It identifies and ranks the 500 most influential companies and financial institutions in forest risk commodity supply chains to facilitate the move towards a deforestation-free economy. In 2018, the Forest 500 ranked 350 companies (including Nestlé and Unilever) and 150 financial institutions (including Blackrock, Bank of China, Prudential, Temasek, ABN AMRO, Citigroup, Deutsche Bank, HSBC, UBS, Morgan Stanley, Aviva Group) on their policies addressing deforestation risk embedded in their supply chains, investments and/or lending. It is the first platform that puts the spotlight on these actors which account for two-thirds of deforestation.
Detractors may doubt that a ranking can make a difference in the fight to save our trees. Of course, on its own, it is not a mechanism as powerful or instant as the S&P 500, for example. The Forest 500 is just one of the ways in which we are starting to think institutionally, rather than individually, about addressing one of the many environmental problems of today.
Though in its infancy, “Environmental, Social and Governance” (ESG) ratings like the Forest 500 and similar benchmarks are being integrated by global institutional investors and investment managers. A recent article in the Harvard Business Review entitled The Investor Revolution lays out how ESG has gone mainstream in the investment community and it lists seven common ways in which sustainability is integrated into investments. Performance in the Forest 500 can most easily be integrated into two of them: positive/best-in-class screening (selecting companies with especially strong ESG performance) and ESG integration (including ESG factors in fundamental analysis).
The anti-palm oil campaign will lead you to believe that you are responsible for saving the trees. Western media will lead you to believe that Malaysian and Indonesian palm oil companies are responsible. The Forest 500 will lead you to believe that 500 stakeholders are responsible. EU policies and many others will lead you to believe that Malaysian and Indonesian governments are responsible. So, who is responsible? The answer is all of the above. The enormity and complexity of the task is daunting. It’s scary. Most of the issues we face today are.
What can you do about it?
Stay informed and take a balanced view. Read beyond the headlines and seek to understand. As with any environmental problem, dig down and find out who are the actors that really hold power before you vilify any actor (including yourself).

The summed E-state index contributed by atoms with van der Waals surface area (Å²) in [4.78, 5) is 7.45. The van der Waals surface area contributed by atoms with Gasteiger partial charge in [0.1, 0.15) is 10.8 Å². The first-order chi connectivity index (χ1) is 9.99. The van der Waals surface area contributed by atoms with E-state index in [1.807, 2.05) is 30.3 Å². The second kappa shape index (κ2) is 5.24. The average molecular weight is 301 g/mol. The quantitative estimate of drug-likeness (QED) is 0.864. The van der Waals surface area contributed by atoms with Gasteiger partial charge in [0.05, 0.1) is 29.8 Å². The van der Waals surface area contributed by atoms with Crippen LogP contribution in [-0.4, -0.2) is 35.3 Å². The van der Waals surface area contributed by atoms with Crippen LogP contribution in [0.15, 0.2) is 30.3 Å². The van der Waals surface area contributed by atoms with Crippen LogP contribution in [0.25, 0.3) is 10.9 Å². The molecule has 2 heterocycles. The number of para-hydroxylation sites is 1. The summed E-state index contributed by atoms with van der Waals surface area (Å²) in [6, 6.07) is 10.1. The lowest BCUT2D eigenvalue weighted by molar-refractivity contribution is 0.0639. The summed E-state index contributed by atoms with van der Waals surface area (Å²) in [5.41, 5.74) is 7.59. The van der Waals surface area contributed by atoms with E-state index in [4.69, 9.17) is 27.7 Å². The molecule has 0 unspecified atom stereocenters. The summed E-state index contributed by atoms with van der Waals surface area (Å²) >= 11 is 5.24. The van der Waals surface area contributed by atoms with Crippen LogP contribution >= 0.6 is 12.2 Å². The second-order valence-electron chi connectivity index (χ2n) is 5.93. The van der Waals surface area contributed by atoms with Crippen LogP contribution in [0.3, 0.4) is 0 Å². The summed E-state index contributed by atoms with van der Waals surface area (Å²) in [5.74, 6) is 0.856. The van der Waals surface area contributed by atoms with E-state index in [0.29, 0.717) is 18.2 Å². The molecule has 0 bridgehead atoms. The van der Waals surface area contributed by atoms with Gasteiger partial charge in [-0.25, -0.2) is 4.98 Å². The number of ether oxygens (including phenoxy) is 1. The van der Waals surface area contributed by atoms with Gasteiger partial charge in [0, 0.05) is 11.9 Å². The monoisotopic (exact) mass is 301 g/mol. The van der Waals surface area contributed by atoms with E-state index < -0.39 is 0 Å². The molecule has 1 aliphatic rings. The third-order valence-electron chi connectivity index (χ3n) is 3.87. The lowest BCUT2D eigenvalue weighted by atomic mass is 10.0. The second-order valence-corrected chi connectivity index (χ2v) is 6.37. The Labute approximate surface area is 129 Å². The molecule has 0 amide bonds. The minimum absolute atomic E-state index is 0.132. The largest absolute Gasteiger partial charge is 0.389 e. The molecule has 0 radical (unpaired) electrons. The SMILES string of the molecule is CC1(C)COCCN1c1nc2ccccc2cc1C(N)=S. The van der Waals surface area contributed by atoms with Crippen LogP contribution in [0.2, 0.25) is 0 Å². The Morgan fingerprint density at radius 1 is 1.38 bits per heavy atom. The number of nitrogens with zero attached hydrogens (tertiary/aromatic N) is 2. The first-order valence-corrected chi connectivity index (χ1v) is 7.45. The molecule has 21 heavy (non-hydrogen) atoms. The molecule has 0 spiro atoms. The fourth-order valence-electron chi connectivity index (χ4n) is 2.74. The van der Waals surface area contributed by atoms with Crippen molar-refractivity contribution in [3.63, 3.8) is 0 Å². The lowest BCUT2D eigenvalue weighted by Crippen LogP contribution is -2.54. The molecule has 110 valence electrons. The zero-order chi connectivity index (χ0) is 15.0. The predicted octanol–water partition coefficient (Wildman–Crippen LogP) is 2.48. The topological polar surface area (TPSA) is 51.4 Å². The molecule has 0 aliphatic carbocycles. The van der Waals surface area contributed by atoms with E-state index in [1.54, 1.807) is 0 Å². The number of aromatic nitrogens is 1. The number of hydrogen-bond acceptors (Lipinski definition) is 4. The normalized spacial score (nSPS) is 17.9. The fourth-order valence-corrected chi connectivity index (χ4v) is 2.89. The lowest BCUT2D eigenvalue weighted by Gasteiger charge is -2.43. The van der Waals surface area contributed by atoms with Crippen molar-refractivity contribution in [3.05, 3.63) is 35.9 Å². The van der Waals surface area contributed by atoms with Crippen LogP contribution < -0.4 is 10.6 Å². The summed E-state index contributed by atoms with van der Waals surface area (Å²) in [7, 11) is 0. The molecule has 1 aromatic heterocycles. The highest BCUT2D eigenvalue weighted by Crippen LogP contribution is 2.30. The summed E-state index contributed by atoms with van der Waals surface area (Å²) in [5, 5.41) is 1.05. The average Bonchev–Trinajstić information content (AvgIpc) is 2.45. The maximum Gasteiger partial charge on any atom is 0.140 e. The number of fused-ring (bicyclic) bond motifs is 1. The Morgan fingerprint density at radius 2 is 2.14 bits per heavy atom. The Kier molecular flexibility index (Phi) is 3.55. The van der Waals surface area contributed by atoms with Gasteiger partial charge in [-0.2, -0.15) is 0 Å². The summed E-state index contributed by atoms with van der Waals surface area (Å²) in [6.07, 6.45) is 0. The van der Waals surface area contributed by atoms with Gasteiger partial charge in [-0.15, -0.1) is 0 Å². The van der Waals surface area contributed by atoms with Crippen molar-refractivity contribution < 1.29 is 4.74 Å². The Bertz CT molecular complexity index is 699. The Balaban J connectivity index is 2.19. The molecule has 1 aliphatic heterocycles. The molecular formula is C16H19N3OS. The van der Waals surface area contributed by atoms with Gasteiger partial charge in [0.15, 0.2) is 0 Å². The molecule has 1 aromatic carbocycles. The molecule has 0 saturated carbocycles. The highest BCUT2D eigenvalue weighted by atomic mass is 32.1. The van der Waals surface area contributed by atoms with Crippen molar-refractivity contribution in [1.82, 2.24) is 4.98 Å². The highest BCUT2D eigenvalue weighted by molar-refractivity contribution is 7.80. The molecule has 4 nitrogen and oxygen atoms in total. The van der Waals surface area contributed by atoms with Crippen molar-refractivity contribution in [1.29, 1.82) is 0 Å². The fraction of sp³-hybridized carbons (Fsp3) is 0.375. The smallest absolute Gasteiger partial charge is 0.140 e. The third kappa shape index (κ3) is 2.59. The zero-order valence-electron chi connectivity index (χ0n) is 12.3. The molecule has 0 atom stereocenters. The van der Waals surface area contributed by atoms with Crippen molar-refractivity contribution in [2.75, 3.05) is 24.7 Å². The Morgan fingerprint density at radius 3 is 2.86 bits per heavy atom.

Hold the big guys (companies, investors and regulators) to account. In the supermarket, buy certified palm oil products. If you have investments, ask your investment managers what companies are in their portfolios. If there are companies in the palm oil supply chain, ask the investment managers how they engage these companies.
What has the palm oil industry done?
The Roundtable for Sustainable Palm Oil (RSPO) is a certification body made of industry players that was founded in 2004. It developed a standard for plantations and six other sectors in the industry to adopt in order to be certified sustainable. Currently, about 20% of the world’s palm oil is RSPO-certified. The standard was developed and is reviewed regularly using a consensus voting system. The criteria that are agreed upon, therefore, are those that appeal to the lowest common denominator.
Certified palm oil: How does it work?
The certification model is based on the premise that customers and consumers will pay more for certified sustainable products, and that premium will incentivise plantations to develop sustainably instead of cheaply and unsustainably. It’s very similar to MSC-certified fish and FSC-certified paper.
What have Malaysian and Indonesian governments done?
As mentioned earlier, these two governments play a central role in the oil palm complex. It’s a lucrative industry, so there is no incentive to halt palm oil production altogether. After many years of resistance, however, it seems the governments are becoming more open to solutions. One of them being certified sustainable palm oil.
Both governments have developed their own set of mandatory sustainability standards: the Malaysian Sustainable Palm Oil (MSPO) standard and the Indonesian Sustainable Palm Oil (ISPO) standard.
The way forward.
But do we really need three sets of standards? Or do we need a better standard or better coordination? There are overlaps and differences across the three standards set by the three certification bodies. Both the government-led MSPO and ISPO are stronger than the RSPO because they are mandatory while the industry-led RSPO is merely voluntary.
While all three include “environmental management”, “environmental protection” or “environmental responsibility”, the RSPO criteria are stronger on a number of issues: The RSPO has a requirement to maintain High Conservation Value (HCV) areas. It does not certify plantations that were developed after 2007 and replaced primary forest. It encourages members not to develop on peatland.
However, they all fall short on a main issue: none of them takes a strong stance on deforestation. RSPO Next is a voluntary effort that engages member companies to avoid deforestation, among other issues. But the operative word here is “voluntary”. Instead of duplicating efforts, harmonisation is critical. The enormity and complexity of the task has already been made clear. We don’t need three sets of standards – this just confuses the market.
In the absence of policy and strong standards, what is desperately needed is better mechanisms and better technology to track, monitor activity and more importantly, better enforcement of higher standards so that industries are held accountable. It’s one thing to be certified and another to be verified. It’s clear that there is a long way to go to uplift the standards but whether there is political appetite is the big question.
This article is an excerpt from UNRESERVED’s June 2019 issue from the article DEFORESTATION IN SOUTHEAST ASIA.